Fed & BoJ – Last Night Explained

Posted | 22/09/2016 / Views | 3978
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Yesterday and last night saw both the Bank of Japan and the US Fed announce their latest monetary policies.  Both saw good gains in gold and silver prices ensue.  

BoJ, whilst holding their negative 0.1% rate and Y80 trillion ($1trillion) per year bond buying program (plus another $75b ETF’s), flagged changing the way in which they buy their bonds (JGB) to try and steepen their yield curve, get the 10 year bonds to at least zero and keep their banks happier.  Enter the new term “QQE with yield curve control” (quantitative and qualitative easing).  You gotta hand it to them, they are not giving up on their quest for inflation and will keep mixing it up…

For those new to this (and we suspect you are going to hear a lot more about yield curves going forward)… the yield curve is a plot of yields (interest rate a bond ‘pays’) on the vertical axis versus the maturity date on the horizontal axis.  A ‘normal’ curve (depicted below) rises from short term (say 3 month) out to, say, the 30 year long term bond (as we discussed in last week’s Weekly Wrap, Australia has only just introduced 30 years).  

Fed & BoJ – Last Night Explained

Banks make their money borrowing cheap and lending dear, effectively playing that curve.  Of late, given fears about the future economy and rampant bond buying by central banks (of shorter maturity bonds – hence depressing the price and raising the yield), the yield curve has been relatively flat – not ideal.  Throw in negative yields (i.e. the bank PAYING to hold the bonds) and it gets a bit nasty for them.  If banks hurt, the “1%” hurt, and that’s just not on.  The problem is too that BoJ have been SO rampant in their JGB buying that they now own over a third of all outstanding Japanese sovereign debt! This change in tack is seen then too as an admission they have pretty much exhausted their purchases.  To date they have only be allowed to buy 7 to 12 year bonds and this new policy will give them more flexibility to vary that to manipulate the curve.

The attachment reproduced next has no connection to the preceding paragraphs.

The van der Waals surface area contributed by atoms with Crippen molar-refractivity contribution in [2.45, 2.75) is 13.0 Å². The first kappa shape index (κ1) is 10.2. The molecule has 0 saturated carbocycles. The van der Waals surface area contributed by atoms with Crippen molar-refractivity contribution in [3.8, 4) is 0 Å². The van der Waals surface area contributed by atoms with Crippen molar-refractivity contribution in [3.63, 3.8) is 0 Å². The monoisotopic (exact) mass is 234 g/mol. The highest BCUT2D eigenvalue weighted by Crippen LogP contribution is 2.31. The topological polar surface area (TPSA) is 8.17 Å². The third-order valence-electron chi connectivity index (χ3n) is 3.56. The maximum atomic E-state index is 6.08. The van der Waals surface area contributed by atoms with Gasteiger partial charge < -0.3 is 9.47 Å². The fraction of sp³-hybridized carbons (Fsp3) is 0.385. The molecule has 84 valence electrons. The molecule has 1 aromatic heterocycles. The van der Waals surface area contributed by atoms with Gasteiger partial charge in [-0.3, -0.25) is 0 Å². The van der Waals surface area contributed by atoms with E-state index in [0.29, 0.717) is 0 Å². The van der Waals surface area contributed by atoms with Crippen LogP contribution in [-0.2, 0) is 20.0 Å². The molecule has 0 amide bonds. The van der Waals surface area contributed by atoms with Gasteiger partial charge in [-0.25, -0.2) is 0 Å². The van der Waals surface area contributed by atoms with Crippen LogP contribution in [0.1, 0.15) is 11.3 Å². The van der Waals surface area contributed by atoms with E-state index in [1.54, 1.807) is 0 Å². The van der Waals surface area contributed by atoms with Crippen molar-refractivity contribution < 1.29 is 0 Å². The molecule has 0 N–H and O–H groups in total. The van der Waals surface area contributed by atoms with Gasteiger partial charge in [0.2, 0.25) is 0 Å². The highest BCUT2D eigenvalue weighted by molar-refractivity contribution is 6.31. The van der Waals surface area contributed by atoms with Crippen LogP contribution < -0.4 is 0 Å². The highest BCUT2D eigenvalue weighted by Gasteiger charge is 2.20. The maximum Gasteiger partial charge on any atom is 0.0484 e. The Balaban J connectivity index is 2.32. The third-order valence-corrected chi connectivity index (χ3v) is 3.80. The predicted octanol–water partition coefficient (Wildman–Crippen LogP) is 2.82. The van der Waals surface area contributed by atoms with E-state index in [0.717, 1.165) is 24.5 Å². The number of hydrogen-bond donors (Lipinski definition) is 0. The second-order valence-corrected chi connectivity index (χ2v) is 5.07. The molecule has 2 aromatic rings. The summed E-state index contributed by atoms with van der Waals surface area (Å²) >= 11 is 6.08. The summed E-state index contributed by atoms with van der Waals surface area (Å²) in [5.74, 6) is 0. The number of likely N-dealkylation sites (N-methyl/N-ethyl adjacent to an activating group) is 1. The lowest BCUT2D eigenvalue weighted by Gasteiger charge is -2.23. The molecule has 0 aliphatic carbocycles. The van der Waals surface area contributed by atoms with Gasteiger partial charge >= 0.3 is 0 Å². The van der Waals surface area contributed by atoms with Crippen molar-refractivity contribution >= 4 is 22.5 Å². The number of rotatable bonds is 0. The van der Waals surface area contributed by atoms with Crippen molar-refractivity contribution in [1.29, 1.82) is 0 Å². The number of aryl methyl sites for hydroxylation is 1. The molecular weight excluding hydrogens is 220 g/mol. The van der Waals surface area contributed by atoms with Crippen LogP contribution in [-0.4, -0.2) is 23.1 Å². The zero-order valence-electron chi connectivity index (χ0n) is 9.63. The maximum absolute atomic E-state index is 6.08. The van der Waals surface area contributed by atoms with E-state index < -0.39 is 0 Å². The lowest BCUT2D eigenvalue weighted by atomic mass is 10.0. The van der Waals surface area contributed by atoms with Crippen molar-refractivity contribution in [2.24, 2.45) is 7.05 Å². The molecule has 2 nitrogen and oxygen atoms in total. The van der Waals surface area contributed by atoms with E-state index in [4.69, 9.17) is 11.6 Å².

The funny thing is that they are still part of a global market and whilst the US Treasury (UST) yield curve (the global benchmark) did indeed steepen on the BoJ announcement, it got thoroughly smashed on the Fed announcement last night… nice segue…

Yes, surprise surprise, the US Fed kicked the can a little further last night and held rates unchanged at 0.5%.  The speech was not unlike all the others with the theme of ‘nearly there’ continuing and the usual contradictions like "economic activity appears to have picked up" but then revising down their 2016 GDP forecast to 1.7-1.9% from 1.9-2.0% just a few months ago, but reassuringly said "Our decision not to raise rates does not reflect our lack of confidence in the economy"…. oh brother….

Of course one of the core reasons they actually need to raise rates is they are continuing to inflate fundamental-less asset bubbles – setting us up for an even bigger bust when it comes, or in her words "we don't want the economy to overheat”.  When asked specifically about this Yellen ‘reassuringly’ said "we routinely monitor asset valuations... nobody can know for sure what valuation represents a bubble".  History shows they have an absolutely shocking record of getting that wrong.

And so, right on cue, shares, bonds, gold and (the star of the night) silver all surged.  But here’s a clue as to what is likely to come… 2 of that list of 4 assets are already over inflated and 2 are just coming off cyclic lows….